People are searching for authentic, quality experiences in all aspects of their lives. Every industry from dining to travel to consumer goods is responding to an unprecedented consumer desire for something unique that is created with the highest of care. We use terms such as artisanal or craft to describe this. Think craft beer or artisanal cheese as examples. But what if school could be like this? What if there were educators that put the same level of care, quality and specialization into every aspect?

This artisanal, craft approach applied to learning is one way to describe their vision, according to designers at WorldOver International—a new private, non-profit, online international school. Although currently focused on middle-school-age learners, WorldOver is soon expanding to high school and elementary courses as well.

Hand-Crafted Courses

In an era of standardized, homogenized curriculum, every course at WorldOver is multi-faceted. Current course titles include unique offerings such as Activism Through Art (where students choose the issue, medium, and projects) or Rule The Runway (where students study fashion through economics, design, entrepreneurship, communication, and ideas).

“We want to be the most learner-focused, globally-connected, project-based learning community available to all learners around the world,” said WorldOver Director Anne Wodetzki.

The WorldOver Team is excited about how they are leveraging language. According to Wodetzki, all learners are taking a second language and will have dual immersion at the elementary level. Additionally, language is extending into unique learning journeys such as Shugi Ninja Japanese Crafts and Spanish Cooking.

“This is not just about communication, but how we view and interact with one another as global citizens and learners,” said Wodetzki.

Transformational Technology

In addition to addressing the ISTE Technology Standards, Wodetzki said they are redefining the learner experience using technology.

“We are getting ready to launch our virtual field trips this next month with the new Oculus Quest 2 Goggles,” said Wodetzki. “Our learners will be some of the first around the world to use this technology in order to examine a topic through a global perspective.”

These three-day virtual experiences will include things like underwater expeditions examining ocean conservation, engaging with learners and schools in places like Ireland and Turkey, or one focused on space exploration focused on climate change.

Genuine Human Connections

Despite the important role that technology plays, WorldOver is quick to point out that powerful relationships are driving learners to these courses and experiences.

“We are truly about human connections with global learners,” said WorldOver Outreach Coordinator Eileen Elliott. “We are totally relationship-focused with one another, other learners, and global experts.”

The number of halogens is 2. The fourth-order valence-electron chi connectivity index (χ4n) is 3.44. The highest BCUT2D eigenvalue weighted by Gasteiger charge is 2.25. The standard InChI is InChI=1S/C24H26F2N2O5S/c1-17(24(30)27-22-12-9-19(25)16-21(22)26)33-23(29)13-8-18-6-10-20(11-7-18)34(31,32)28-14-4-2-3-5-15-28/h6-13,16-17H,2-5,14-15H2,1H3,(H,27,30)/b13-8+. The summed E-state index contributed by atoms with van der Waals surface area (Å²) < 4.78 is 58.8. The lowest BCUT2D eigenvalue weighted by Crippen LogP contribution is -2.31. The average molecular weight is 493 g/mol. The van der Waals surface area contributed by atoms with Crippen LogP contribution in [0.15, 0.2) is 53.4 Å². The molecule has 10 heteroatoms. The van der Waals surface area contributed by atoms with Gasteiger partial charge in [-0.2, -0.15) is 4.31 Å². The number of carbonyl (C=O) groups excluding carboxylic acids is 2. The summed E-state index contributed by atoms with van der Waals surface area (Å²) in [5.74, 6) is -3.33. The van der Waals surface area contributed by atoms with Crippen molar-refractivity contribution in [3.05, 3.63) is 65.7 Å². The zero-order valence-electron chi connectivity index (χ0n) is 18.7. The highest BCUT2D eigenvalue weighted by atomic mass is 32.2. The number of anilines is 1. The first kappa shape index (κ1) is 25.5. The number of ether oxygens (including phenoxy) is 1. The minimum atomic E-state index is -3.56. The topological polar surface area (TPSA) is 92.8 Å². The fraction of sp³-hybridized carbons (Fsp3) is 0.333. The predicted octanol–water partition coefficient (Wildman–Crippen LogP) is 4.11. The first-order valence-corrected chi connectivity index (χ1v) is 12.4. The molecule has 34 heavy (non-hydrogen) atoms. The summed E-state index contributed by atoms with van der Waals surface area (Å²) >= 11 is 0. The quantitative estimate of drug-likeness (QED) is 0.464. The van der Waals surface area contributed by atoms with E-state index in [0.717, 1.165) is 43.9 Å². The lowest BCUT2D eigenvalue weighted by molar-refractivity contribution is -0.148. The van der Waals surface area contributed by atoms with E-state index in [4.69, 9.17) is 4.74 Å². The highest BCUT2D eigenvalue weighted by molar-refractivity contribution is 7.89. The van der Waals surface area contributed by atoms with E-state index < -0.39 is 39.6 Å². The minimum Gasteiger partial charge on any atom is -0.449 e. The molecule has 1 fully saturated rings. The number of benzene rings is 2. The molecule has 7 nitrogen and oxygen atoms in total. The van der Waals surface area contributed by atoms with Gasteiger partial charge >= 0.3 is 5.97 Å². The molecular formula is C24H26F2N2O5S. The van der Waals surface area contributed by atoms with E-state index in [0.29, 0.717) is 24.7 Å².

Humanities Facilitator Taja Butler is impressed with WorldOver’s ability to support learners with one-on-one academic support and coaching, as well as a personalized curriculum.

“It has definitely been a pleasure seeing learners discuss their goals and how I can help support them individually reaching those goals,” said Butler.

Skills To Pay The Bills And More

WorldOver’s definition of global leaders and learners is exemplified by the mentoring of learners with 11-year-old Ryan Hickman who has his own company called Ryan’s Recycling Company. Hickman recently spoke to WorldOver 8th graders as part of their activism course. Having their learners collaborate with peers around the world who are innovating, creating, and leading is core to the mission of WorldOver.

“This is something that we feel very strongly about,” said Wodetzki. “We think this can be a game-changer and make a transformational impact on our learners.”

Wodetzki and her team are focusing on skill acquisition addressed by the World Economic Forum. These skills, sometimes called ‘skills to pay the bills’ are not only associated with lifelong learning, but career development as well.

“Think culture of learning focused on the future,” said Wodetzki. “We want to expose [students] to as many as we can so they can tackle anything.”

Stakeholder Feedback

Parents and learners are also highly enthusiastic about their unique experiences. Parent Jennifer Calvert said that she is delighted with the experience her children are enjoying and that the opportunities focused on social responsibility and global problem-solving are what really attracted them to the school.

“These educators have done a phenomenal job of helping our children develop skills to be independent thinkers while also finding ways to problem solve, coach, and support them along the way,” said Calvert.

6th grader Ethan applauds WorldOver’s online project-based learning but is also impressed with the degree of interaction.

“There are lots of interactions, games, and opportunities to get to know other students better,” said Ethan.

8th grader Lilliana appreciates the customization. “In one quarter, I am already more skilled at creating slideshows and other digital presentations so that I can get my message across and share it with others,” said Lilliana.

Entry Point

WorldOver is encouraging interested learners to connect with them online or consider taking their Welcome Package which allows learners to sample three courses to see if they are a good fit.

“In what world can you give a school a trial run?” asked Wodetzki. “Well, at WorldOver you can.”

Now if that isn’t craft or artisanal, then what is?

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